Here’s How The Biden Administration Can Revive U.S. Manufacturing

Desy Papper

Politicians of every stripe can rest assured that no one will disagree with the idea of bringing back U.S. manufacturing. So it’s no surprise the Biden Administration has already introduced a revitalized Buy American campaign and a “foreign policy for the middle class,” fueled by “massive investments in [domestic] technology […]

Politicians of every stripe can rest assured that no one will disagree with the idea of bringing back U.S. manufacturing. So it’s no surprise the Biden Administration has already introduced a revitalized Buy American campaign and a “foreign policy for the middle class,” fueled by “massive investments in [domestic] technology and infrastructure.”

That’s music to the ears of all of us working to make American manufacturers more competitive. The industrial heartland needs investment more than it needs tariffs and other trade barriers. Attaching the investment to foreign policy makes sense given that trade agreements (e.g., NAFTA) and diplomacy (like China’s entry in the World Trade Organization) were largely responsible for unleashing the forces that ravaged the Factory Belt over the past 50 years.

But here’s the hard truth: No amount of investment will return U.S. manufacturing to what it was in 1970. Many of the manufacturers who long served as the economic engines in cities and towns across the Midwest are gone, and they’re not coming back. Nor are the urban factories that once sustained middle-class populations in cities like Cleveland, Chicago and Pittsburgh. Trying to revive them, to rebuild the sector as it used to be, would be a terrible waste of taxpayer dollars.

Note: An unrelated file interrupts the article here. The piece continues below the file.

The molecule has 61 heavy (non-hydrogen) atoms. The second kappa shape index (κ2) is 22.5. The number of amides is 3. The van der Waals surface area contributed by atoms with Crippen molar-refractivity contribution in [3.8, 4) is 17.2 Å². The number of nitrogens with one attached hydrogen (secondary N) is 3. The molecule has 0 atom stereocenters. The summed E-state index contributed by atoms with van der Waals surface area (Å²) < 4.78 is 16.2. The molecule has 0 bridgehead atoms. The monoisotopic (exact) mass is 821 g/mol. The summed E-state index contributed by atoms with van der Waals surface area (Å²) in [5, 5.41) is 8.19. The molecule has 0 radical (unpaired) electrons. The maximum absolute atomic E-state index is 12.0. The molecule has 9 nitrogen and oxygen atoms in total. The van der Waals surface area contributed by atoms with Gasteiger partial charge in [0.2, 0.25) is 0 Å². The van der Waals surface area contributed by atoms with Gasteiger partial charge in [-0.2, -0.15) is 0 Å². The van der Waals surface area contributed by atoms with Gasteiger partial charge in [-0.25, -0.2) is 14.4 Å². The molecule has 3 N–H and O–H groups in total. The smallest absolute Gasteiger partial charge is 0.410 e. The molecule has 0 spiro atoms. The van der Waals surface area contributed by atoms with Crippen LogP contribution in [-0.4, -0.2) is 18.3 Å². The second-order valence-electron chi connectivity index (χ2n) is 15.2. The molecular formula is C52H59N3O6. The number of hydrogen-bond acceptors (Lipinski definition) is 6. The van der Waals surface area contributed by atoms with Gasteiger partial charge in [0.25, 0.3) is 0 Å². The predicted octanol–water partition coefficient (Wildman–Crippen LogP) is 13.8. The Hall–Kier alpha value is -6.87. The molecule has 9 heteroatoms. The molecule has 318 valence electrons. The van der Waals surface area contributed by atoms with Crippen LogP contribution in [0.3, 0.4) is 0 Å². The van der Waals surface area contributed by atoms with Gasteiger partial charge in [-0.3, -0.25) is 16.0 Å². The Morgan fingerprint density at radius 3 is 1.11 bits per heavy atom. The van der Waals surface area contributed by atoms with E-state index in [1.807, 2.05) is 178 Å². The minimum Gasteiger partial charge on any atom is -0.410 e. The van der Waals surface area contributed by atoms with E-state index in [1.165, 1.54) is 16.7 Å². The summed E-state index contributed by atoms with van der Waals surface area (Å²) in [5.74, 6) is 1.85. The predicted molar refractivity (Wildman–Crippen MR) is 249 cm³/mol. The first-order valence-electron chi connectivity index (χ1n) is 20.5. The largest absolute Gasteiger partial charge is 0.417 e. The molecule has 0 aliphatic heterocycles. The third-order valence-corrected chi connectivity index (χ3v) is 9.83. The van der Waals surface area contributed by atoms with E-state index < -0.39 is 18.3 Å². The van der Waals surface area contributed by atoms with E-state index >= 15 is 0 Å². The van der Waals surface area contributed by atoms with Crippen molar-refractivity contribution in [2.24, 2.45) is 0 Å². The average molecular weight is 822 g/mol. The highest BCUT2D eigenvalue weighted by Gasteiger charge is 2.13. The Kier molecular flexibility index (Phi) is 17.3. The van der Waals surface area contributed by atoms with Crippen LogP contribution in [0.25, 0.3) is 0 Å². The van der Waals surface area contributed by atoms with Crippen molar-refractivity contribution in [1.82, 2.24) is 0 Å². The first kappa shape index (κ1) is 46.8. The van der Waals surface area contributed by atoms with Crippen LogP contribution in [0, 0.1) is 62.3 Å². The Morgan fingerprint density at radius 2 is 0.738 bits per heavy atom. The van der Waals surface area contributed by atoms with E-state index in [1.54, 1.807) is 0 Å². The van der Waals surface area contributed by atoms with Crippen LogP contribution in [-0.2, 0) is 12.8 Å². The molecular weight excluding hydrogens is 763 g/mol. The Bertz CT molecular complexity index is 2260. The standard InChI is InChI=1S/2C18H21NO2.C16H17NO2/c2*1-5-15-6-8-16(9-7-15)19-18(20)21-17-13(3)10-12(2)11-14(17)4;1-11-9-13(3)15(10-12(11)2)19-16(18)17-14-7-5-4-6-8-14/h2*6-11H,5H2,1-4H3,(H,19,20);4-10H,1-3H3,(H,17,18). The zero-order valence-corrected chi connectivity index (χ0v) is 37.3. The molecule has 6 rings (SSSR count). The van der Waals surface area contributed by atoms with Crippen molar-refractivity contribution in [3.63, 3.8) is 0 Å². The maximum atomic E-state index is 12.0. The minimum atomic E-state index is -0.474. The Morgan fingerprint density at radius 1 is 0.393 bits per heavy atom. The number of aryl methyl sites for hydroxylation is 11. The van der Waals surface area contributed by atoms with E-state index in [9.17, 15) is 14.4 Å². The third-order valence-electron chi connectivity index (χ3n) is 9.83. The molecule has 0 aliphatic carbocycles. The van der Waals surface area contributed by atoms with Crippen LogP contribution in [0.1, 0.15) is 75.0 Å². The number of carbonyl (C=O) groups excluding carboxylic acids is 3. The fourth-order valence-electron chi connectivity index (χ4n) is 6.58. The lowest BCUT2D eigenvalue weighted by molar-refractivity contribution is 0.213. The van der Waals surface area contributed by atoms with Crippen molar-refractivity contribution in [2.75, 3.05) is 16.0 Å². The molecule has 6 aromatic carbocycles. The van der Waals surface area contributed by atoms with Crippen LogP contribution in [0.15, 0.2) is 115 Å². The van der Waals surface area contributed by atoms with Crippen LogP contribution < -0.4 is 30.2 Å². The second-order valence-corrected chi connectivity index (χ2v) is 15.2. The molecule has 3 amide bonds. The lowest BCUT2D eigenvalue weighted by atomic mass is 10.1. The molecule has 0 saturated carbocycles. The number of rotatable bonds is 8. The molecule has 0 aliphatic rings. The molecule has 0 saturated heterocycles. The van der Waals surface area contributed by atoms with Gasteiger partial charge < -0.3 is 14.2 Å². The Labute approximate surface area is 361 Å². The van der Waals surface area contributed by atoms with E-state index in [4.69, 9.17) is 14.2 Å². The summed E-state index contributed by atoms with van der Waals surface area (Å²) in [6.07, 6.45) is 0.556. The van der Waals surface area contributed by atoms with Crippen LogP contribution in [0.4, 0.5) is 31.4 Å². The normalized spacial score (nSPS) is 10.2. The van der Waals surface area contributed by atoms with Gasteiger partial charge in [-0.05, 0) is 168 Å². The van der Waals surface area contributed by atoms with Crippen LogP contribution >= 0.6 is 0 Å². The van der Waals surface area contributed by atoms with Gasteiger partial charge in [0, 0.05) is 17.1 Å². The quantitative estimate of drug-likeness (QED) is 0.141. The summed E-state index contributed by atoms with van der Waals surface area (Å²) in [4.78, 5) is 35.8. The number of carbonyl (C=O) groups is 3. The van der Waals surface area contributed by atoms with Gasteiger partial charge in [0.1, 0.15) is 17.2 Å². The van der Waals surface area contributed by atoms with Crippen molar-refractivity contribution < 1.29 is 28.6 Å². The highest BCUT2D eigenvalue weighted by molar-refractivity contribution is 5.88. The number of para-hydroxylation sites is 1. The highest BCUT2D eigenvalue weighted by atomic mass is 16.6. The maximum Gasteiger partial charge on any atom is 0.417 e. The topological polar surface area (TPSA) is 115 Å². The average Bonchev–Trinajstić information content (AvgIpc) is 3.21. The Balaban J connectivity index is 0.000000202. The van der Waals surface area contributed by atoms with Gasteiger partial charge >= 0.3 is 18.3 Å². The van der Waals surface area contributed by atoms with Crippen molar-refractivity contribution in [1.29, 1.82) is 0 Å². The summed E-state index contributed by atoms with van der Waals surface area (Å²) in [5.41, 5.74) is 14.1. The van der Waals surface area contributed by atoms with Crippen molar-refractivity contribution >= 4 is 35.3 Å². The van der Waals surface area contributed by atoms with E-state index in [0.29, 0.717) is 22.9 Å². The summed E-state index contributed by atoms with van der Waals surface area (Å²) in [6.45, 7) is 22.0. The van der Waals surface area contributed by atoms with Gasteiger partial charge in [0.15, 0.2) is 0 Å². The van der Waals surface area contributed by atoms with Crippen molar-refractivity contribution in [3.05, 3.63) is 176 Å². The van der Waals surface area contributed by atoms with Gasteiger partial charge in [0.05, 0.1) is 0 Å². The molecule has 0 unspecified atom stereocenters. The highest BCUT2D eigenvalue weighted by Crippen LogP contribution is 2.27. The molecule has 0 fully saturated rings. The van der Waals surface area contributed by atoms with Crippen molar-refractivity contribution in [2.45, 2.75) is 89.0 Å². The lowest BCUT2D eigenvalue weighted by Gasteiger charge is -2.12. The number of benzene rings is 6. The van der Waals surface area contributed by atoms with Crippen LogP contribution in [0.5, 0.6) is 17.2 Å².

If President Biden wants to resurrect American manufacturing, he must start with the recognition that the sector has changed. Smaller, suburban employers today account for the vast majority of factory jobs in America—they should be the focus of a foreign policy for the middle class. Of course, we should also support and invest in big factories that employ thousands. But to spark an American manufacturing renaissance, we must invest in the technology and talent that smaller manufacturers need to grow and compete in the global economy. 

To that end, the new Administration should think about its investments along three equally critical tracks:

Technology. Robots that work beside humans, sensors that provide data on production-line efficiency, artificial intelligence that makes instant adjustments and other technologies like those can enable almost any American manufacturer to produce their goods as fast and cheap as overseas factories with lower labor costs. But the technology is expensive and difficult to implement; it might take several years before a manufacturer sees a return on their investment—and the people who own and lead manufacturing businesses can be risk-averse. The result: Most smaller manufacturers have yet to implement the latest technology.

The government could help them overcome their hesitation in several ways. Tax credits for technological upgrades. Government procurement that ties purchasing guarantees to efficiency requirements. Meanwhile, the Administration’s Buy America program could and should be designed to promote technological adoption.